Yes, they were cheered on by the gloriously impartial BBC, ITN and Sky, as well as the rancid Remainer butt who will never forgive him for freeing us from Brussels.
But make no mistake, it was his fellow Tories who wielded the long knives.
Now they are bound to find someone better.
And it doesn’t matter if they voted “Leave or Remain” in 2016.
All that matters is that they keep the promises made in this manifesto.
Because losing Boris is a big gamble – and if he becomes the insipid Starmer PM, it could lead to economic paralysis, the silent annihilation of Brexit and the dismantling of our country.
That impressive 80-seat majority came about because Boris Johnson treated ordinary citizens with a degree of respect they no longer receive from the Labor Party.
It would be the bitterest of ironies if his departure resulted in a minority Labor government that abhors the working class.
For their patriotism. Leave for voting. For far preferring a chuckling toff from Eton and Oxford to Comrade Corbyn and his far-left platitudes. Look – Boris disappointed me too.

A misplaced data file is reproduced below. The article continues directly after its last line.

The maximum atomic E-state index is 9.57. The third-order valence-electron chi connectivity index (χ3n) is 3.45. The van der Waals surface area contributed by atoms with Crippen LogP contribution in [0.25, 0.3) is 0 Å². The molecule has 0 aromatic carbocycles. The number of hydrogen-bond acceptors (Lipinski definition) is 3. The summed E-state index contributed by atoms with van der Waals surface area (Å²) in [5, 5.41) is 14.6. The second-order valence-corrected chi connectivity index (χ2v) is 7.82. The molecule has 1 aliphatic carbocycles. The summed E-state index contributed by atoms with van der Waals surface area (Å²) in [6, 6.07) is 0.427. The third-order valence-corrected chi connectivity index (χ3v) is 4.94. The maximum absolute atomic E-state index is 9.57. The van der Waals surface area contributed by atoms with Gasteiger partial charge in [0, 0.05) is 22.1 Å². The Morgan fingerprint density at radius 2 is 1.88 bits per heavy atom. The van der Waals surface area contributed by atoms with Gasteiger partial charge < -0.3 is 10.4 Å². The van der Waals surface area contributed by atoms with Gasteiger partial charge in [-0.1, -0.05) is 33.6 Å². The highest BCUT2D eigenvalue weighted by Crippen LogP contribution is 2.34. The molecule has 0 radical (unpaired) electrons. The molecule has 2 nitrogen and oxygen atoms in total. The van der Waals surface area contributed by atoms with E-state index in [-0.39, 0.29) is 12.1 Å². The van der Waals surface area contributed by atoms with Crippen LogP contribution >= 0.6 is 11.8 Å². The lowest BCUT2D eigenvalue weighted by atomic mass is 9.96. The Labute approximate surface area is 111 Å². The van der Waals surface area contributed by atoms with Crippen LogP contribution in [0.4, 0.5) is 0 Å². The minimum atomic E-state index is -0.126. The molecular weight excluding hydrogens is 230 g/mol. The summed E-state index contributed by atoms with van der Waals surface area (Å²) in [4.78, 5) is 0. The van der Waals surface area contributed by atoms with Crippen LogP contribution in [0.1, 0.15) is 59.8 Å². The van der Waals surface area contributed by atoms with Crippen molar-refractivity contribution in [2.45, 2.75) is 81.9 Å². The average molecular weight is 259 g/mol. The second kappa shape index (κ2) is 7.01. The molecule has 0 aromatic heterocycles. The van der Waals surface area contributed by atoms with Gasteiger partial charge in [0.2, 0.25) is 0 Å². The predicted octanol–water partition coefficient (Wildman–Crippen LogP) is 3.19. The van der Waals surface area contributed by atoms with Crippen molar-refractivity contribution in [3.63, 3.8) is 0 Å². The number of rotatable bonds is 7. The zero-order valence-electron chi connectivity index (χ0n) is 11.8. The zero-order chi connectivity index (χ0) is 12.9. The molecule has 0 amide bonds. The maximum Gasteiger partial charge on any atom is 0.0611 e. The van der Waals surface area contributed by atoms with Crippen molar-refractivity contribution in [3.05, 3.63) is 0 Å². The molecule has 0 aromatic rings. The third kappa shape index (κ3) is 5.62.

I mean, Boris really let me down. He made me feel that Brexit wasn’t worth all the poison, the social division, the wasted energy, time and money.
He made me regret Brexit and as much as I love the old chubby, chubby rascal I will never forgive him for that.
We can all understand how Boris came to collect his P45. Too much frills. Too many cocks. Too many dirty little affairs like the last one involving Chris “Arse” Pincher, allegedly drunk men in a private club.
Too many times when Boris looked like he’d had his beak dragged for six of the best.
SIX OF THE BEST
And fatally, Boris inspires tactical votes that will see the Tories lose seats to Labor in the north and Lib Dems in the south.
So, plenty of reasons for Boris to be away.
But let’s face it, it has something to do with democracy.
Much of the reason these grotesque non-entities in the Labor Party are celebrating as if it were VE Day is because they suspect they would – even now – never have beaten Boris Johnson in a general election.